Worst Battles In The History Of War

World War Two is certainly one of the worst wars for casualty numbers in recent memory. Here are five of the worst battles in the history of war.

Attack on Gallipoli – 1915


British General Sir Ian Hamilton was in command of the World War One invasion of Gallipoli in 1915. Similar to World War Two’s D-Day landings the Allies attempted to access and attack the Turkey coast from the sea. Their intention was to take Turkey out of the way, which was then an ally to the Germans.

The Turkish army was not modern and in theory the attack should have been a success, but the full coastal attack meant that it was a suicide mission waiting to happen. Nevertheless the Allies took just around 75,000 troops and early in the morning of April 25th, the attack was launched on the Turkish coast.

Turkish gunmen made easy prey of the slow incoming troops, and only a few made it to shore. Hamilton meanwhile was a long way off shore and could not see what was happening on the beaches. Communications were non-existent and the troops that did make it to shore were left to fend for themselves. Around 2000 made it to shore. Eight months later Allied troops were evacuated from Turkey with around 500,000 men losing their lives, the History Net reports.

US Civil War at Fredericksburg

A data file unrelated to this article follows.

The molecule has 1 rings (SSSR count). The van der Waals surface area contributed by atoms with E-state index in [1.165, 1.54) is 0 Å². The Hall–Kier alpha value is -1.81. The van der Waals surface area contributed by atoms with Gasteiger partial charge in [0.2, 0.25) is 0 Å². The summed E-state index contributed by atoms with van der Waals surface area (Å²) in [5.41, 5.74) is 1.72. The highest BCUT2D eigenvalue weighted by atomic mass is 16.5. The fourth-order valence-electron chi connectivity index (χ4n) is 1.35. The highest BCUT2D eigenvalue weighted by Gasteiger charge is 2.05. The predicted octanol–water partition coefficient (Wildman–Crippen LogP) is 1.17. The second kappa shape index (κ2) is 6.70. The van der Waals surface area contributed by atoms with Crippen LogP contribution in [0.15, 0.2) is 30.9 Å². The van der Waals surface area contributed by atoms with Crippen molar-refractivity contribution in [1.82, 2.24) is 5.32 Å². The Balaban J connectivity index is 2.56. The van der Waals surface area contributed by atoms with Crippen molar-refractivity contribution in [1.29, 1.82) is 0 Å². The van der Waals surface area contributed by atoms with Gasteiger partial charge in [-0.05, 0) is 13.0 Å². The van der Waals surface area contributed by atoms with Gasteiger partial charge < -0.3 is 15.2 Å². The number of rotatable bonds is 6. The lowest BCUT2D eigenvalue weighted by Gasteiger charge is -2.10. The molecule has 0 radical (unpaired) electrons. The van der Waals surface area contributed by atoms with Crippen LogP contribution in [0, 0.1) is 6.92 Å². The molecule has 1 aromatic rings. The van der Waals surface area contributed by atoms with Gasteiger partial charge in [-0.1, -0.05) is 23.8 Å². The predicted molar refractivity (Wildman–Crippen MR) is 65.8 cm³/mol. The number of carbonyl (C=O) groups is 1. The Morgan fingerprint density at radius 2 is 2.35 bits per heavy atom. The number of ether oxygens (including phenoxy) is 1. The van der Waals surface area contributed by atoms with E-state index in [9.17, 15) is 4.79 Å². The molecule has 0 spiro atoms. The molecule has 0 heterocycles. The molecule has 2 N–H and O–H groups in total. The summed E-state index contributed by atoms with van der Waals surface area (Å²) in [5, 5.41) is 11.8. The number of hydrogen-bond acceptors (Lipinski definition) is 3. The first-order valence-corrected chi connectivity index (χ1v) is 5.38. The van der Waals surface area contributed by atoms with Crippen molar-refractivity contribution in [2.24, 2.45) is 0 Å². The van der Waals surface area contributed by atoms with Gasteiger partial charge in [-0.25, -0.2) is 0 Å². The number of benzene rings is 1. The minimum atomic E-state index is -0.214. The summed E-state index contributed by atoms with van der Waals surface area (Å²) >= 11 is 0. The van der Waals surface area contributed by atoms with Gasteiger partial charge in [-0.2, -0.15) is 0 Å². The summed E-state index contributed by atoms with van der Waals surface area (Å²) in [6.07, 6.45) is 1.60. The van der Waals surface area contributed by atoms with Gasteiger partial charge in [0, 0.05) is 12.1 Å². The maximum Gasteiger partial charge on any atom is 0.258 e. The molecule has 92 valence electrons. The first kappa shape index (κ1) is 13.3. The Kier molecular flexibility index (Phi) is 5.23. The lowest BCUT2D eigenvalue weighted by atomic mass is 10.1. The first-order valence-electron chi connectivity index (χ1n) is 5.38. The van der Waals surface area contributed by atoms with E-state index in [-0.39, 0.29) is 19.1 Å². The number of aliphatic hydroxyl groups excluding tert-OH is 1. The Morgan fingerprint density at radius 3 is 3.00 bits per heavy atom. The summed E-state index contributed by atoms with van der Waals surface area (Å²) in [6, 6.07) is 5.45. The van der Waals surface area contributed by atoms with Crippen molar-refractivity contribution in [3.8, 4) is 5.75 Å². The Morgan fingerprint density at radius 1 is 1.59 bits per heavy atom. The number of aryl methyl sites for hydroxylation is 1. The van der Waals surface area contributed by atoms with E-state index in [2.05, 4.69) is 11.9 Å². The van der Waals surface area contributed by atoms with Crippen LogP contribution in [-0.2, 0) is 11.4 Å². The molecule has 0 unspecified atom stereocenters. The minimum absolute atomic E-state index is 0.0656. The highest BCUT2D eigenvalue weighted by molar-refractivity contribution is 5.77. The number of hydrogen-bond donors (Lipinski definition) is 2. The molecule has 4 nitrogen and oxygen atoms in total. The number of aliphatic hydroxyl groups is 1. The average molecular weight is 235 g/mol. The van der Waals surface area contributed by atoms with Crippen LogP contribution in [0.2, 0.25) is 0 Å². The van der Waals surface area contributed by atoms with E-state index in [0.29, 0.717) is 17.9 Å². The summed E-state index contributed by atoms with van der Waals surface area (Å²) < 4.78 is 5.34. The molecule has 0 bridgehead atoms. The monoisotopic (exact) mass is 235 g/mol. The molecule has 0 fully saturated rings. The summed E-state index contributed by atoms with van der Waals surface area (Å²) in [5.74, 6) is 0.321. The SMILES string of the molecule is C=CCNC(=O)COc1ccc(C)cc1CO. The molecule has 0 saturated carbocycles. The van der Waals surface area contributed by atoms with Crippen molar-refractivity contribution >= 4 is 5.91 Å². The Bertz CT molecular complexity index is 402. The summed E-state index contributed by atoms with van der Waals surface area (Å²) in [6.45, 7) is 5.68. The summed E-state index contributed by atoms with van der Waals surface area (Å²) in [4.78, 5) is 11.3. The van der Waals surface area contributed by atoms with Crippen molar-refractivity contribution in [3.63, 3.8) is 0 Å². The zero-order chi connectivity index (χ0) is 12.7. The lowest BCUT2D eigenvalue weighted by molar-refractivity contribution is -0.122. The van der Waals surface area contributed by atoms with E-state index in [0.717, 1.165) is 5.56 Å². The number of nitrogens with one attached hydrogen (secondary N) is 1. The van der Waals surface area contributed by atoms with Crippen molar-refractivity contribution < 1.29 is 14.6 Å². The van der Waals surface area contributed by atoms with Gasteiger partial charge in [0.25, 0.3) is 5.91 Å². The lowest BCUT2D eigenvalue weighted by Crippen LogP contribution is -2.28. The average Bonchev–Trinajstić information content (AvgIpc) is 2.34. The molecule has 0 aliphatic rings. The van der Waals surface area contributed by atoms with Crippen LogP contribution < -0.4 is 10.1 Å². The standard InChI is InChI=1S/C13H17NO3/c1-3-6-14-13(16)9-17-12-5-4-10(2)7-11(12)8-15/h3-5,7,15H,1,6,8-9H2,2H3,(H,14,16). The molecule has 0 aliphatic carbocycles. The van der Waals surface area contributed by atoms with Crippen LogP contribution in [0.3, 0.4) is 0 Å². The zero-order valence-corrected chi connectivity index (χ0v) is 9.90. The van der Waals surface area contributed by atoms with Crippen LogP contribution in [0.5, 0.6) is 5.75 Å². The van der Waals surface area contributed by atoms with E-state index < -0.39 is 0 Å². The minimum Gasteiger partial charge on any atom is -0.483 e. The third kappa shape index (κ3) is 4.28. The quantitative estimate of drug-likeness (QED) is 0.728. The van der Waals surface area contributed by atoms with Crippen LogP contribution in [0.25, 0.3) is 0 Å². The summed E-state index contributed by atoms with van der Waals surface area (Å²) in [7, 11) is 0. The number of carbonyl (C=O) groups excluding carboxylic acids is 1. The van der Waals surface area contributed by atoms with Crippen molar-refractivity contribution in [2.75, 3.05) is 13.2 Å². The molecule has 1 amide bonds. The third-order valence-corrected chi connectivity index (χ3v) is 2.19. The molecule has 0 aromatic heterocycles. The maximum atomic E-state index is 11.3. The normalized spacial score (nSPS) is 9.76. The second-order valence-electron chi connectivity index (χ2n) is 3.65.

Part of the US Civil War the battle at Fredericksburg was a devastating defeat for the Union Army. General Ambrose Burnside led the Union Army and would be blamed for the defeat ever since. He believed that if his troops moved quickly they could take the Confederate capital of Richmond through Fredericksburg. The two armies confronted each other and the Confederates defended so well that the Union was unable to make any advancements towards Richmond. More than 12,000 Union soldiers died.

Vietnam War at Dien Bien Phu


In 1954 the Northern Vietnamese Army took apart around 16,000 French Army defenders at Dien Bien Phu. The French has underestimated the skill of the Vietnamese forces and as French supplies dwindled they were unable to stave off the advancement of the Viet Minh.

Italy’s Invasion at Adwa


In 1896 the Battle of Adwa took place between the Italians and the Ethiopians. Around 150,000 troops and men were involved as the then Ethiopian King, Menelik II and his wife the Empress Taitu pitted their troops against the European invaders.

Custer’s Last Stand at Little Bighorn


The Battle of the Little Bighorn took place in Montana, US in June 1876 and was Custer’s last stand. Lieutenant Colonel George Custer and his 200 troops were slaughtered by the Sioux Indians and their allies.

Custer launched the attack on 2000 Sioux and Northern Cheyenne Indians and he never stood a chance. Custer had been advised to wait until more reinforcements arrived but with the element of surprise lost, Custer decided to go ahead with the attack anyway.

Ian Harvey

Ian Harvey is one of the authors writing for WAR HISTORY ONLINE